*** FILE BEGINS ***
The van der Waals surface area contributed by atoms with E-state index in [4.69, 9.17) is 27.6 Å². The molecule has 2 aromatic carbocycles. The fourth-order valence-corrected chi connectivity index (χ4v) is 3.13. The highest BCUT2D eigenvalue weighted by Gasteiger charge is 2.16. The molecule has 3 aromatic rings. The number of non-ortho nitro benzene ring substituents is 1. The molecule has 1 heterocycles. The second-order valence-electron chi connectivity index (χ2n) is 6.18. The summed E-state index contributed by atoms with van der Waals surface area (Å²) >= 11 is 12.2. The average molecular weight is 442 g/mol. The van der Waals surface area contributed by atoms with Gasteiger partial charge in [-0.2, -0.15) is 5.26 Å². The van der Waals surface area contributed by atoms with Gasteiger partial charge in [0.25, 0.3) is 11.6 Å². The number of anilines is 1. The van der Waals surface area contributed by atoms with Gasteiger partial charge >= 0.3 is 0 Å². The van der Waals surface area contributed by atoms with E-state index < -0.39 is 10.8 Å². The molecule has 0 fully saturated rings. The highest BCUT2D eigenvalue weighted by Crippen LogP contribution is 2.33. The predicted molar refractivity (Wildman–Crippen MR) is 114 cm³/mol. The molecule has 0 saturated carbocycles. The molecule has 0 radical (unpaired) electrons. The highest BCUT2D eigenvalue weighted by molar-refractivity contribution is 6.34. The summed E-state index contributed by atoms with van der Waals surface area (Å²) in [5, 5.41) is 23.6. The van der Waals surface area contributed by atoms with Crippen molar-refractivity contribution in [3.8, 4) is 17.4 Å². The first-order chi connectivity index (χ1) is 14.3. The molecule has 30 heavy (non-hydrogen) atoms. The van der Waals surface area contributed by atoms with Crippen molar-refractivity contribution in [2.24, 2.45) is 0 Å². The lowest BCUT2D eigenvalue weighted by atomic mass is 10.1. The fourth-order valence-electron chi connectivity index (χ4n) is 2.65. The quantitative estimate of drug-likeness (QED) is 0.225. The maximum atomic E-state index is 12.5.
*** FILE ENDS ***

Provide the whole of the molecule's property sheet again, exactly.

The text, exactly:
The van der Waals surface area contributed by atoms with E-state index in [4.69, 9.17) is 27.6 Å². The molecule has 2 aromatic carbocycles. The fourth-order valence-corrected chi connectivity index (χ4v) is 3.13. The highest BCUT2D eigenvalue weighted by Gasteiger charge is 2.16. The molecule has 3 aromatic rings. The number of non-ortho nitro benzene ring substituents is 1. The molecule has 1 heterocycles. The second-order valence-electron chi connectivity index (χ2n) is 6.18. The summed E-state index contributed by atoms with van der Waals surface area (Å²) >= 11 is 12.2. The average molecular weight is 442 g/mol. The van der Waals surface area contributed by atoms with Gasteiger partial charge in [-0.2, -0.15) is 5.26 Å². The van der Waals surface area contributed by atoms with Gasteiger partial charge in [0.25, 0.3) is 11.6 Å². The number of anilines is 1. The van der Waals surface area contributed by atoms with Gasteiger partial charge >= 0.3 is 0 Å². The van der Waals surface area contributed by atoms with E-state index < -0.39 is 10.8 Å². The molecule has 0 fully saturated rings. The highest BCUT2D eigenvalue weighted by Crippen LogP contribution is 2.33. The predicted molar refractivity (Wildman–Crippen MR) is 114 cm³/mol. The molecule has 0 saturated carbocycles. The molecule has 0 radical (unpaired) electrons. The highest BCUT2D eigenvalue weighted by molar-refractivity contribution is 6.34. The summed E-state index contributed by atoms with van der Waals surface area (Å²) in [5, 5.41) is 23.6. The van der Waals surface area contributed by atoms with Crippen molar-refractivity contribution in [3.8, 4) is 17.4 Å². The first-order chi connectivity index (χ1) is 14.3. The molecule has 30 heavy (non-hydrogen) atoms. The van der Waals surface area contributed by atoms with Crippen molar-refractivity contribution in [2.24, 2.45) is 0 Å². The lowest BCUT2D eigenvalue weighted by atomic mass is 10.1. The fourth-order valence-electron chi connectivity index (χ4n) is 2.65. The quantitative estimate of drug-likeness (QED) is 0.225. The maximum atomic E-state index is 12.5.